2004 August 29 Sunday
China Becoming Biggest Economic Player In East Asia

China is becoming the biggest trader in Asia.

American military supremacy remains unquestioned, regional officials say. But the United States appears to be on the losing side of trade patterns. China is now South Korea's biggest trade partner, and two years ago Japan's imports from China surpassed those from the United States. Current trends show China is likely to top American trade with Southeast Asia in just a few years.

I'm sure those regional officials all know that American military supremacy is predicated upon American economic supremacy and that the days of America's role as largest economy in the world will likely end by mid 21st century at the latest.

The ability of the US to use economic power is in decline in Asia. China has more than neutralized the effects of US trade sanctions on Myanmar (a.k.a. Burma).

China has in fact capsized Washington's policy with its own trade deals, which far outweigh the value of the American penalties. The State Department estimates that Myanmar lost about $200 million in the first year of the ban on imports to the United States. At the same time, it said, trade between China and Myanmar amounted to about $1 billion in 2003.

The Chinese expect to increase trade with Myanmar to $1.5 billion by 2005. As China's economy continues to grow its trade with many countries is going to become integer multiples of US trade with those same countries. US economic influence is going to decline as a result.

The United States has peaked as a world power. The US economy will continue to grow. But continued more rapid economic growth in East and South Asia is going to cause the US economy to shrink as a fraction of the total world economy. At some point China's economy is probably going to become larger than the US economy. This means that not only will the US continue to become a relatively less important trading partner but China's economy is going to become so large that China will be able to afford to outspend the United States on military equipment.

Barring some major cataclysmic event such as a Chinese civil war or natural disaster there seems no way for Taiwan to maintain its independence unless it develops nuclear weapons. The Taiwanese would be wise to go nuclear now before China can credibly threaten to launch an attack aross the straits.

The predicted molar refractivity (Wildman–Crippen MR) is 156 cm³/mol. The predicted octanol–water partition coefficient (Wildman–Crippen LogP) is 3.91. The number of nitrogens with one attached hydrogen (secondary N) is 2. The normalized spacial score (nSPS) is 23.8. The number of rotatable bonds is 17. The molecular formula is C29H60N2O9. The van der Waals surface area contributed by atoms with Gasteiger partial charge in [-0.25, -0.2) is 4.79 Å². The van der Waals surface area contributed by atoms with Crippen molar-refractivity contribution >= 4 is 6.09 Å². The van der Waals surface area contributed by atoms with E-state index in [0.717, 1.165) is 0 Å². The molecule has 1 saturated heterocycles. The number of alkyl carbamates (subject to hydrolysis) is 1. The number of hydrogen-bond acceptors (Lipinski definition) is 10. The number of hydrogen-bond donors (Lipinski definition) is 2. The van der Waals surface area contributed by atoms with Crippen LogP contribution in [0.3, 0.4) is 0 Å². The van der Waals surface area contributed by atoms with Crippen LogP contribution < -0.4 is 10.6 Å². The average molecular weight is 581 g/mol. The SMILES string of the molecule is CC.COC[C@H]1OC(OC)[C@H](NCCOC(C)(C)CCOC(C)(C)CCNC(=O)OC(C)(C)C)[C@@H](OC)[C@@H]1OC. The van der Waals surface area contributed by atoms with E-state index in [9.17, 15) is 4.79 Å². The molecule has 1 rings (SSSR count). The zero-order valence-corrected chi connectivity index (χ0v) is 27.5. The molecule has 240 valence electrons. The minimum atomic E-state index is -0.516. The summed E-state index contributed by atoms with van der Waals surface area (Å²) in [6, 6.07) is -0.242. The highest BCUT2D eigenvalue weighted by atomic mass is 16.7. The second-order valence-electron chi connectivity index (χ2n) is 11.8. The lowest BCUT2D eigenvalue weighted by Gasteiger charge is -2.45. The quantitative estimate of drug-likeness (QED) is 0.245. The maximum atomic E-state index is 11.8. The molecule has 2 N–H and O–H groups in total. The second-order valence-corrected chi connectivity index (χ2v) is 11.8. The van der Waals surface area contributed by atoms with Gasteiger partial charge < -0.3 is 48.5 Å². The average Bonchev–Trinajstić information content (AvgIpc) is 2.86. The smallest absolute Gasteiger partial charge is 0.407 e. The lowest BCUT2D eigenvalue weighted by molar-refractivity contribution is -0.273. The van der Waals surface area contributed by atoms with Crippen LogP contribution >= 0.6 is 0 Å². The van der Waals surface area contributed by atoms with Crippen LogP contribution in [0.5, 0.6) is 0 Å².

There are many things that the United States ought to be doing about the rise of China. The essential insight that ought to drive decision making by US policy makers is the knowledge that the US is going to become relatively less powerful in the future. We ought to ask ourselves what we could do now to better position ourselves once the US is not the undisputed strongest military power in the world.

Energy policy is a key area where we ought to be responding to the rise of China to find ways to prevent our national interests from being as deeply harmed by our loss of influence. We are going to become less influential in the Middle East. This is one of many reasons we should seek to develop technologies that obsolesce oil. If oil becomes obsolesced then we will have less at stake in the Middle East and our interests will be less harmed by the growing influence of a competing power. See my previous posts Saudi Arabia, Terrorism, Democracy Promotion, And Energy Policy, China Energy Consumption Growth Complicates Anti-Terrorist Efforts, and Luft And Korin On China's Rising Demand For Oil And Saudi Arabia.

Share |      By Randall Parker at 2004 August 29 04:24 PM  Politics Grand Strategy

Kurt said at August 29, 2004 6:07 PM:

The Chinese are investing heavily in the newly discovered oil and gas fields in Bolivia, Ecuador, and Peru. I believe they are building a natural gas pipeline from Boliva, across the Andies, to LNG tanker ports on the Pacific side. They are also building much of the telecommunications infrastructure in Latin America as well.